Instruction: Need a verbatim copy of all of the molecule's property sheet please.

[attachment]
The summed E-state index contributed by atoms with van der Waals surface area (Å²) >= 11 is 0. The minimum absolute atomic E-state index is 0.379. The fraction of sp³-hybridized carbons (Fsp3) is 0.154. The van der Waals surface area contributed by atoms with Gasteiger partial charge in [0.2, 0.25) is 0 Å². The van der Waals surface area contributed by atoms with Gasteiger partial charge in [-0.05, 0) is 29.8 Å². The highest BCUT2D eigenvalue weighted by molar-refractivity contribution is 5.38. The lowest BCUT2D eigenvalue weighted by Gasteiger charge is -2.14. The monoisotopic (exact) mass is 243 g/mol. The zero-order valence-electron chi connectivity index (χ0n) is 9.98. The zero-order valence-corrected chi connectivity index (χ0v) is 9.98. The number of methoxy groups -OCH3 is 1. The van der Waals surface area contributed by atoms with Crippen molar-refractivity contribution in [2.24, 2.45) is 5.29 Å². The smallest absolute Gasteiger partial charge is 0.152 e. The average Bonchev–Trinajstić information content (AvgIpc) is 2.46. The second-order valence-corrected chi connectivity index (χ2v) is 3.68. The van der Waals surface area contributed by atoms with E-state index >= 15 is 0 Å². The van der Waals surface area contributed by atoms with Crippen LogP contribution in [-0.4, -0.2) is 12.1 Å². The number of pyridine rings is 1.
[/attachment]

The summed E-state index contributed by atoms with van der Waals surface area (Å²) >= 11 is 0. The minimum absolute atomic E-state index is 0.379. The fraction of sp³-hybridized carbons (Fsp3) is 0.154. The van der Waals surface area contributed by atoms with Gasteiger partial charge in [0.2, 0.25) is 0 Å². The van der Waals surface area contributed by atoms with Gasteiger partial charge in [-0.05, 0) is 29.8 Å². The highest BCUT2D eigenvalue weighted by molar-refractivity contribution is 5.38. The lowest BCUT2D eigenvalue weighted by Gasteiger charge is -2.14. The monoisotopic (exact) mass is 243 g/mol. The zero-order valence-electron chi connectivity index (χ0n) is 9.98. The zero-order valence-corrected chi connectivity index (χ0v) is 9.98. The number of methoxy groups -OCH3 is 1. The van der Waals surface area contributed by atoms with Crippen molar-refractivity contribution in [2.24, 2.45) is 5.29 Å². The smallest absolute Gasteiger partial charge is 0.152 e. The average Bonchev–Trinajstić information content (AvgIpc) is 2.46. The second-order valence-corrected chi connectivity index (χ2v) is 3.68. The van der Waals surface area contributed by atoms with E-state index >= 15 is 0 Å². The van der Waals surface area contributed by atoms with Crippen LogP contribution in [-0.4, -0.2) is 12.1 Å². The number of pyridine rings is 1.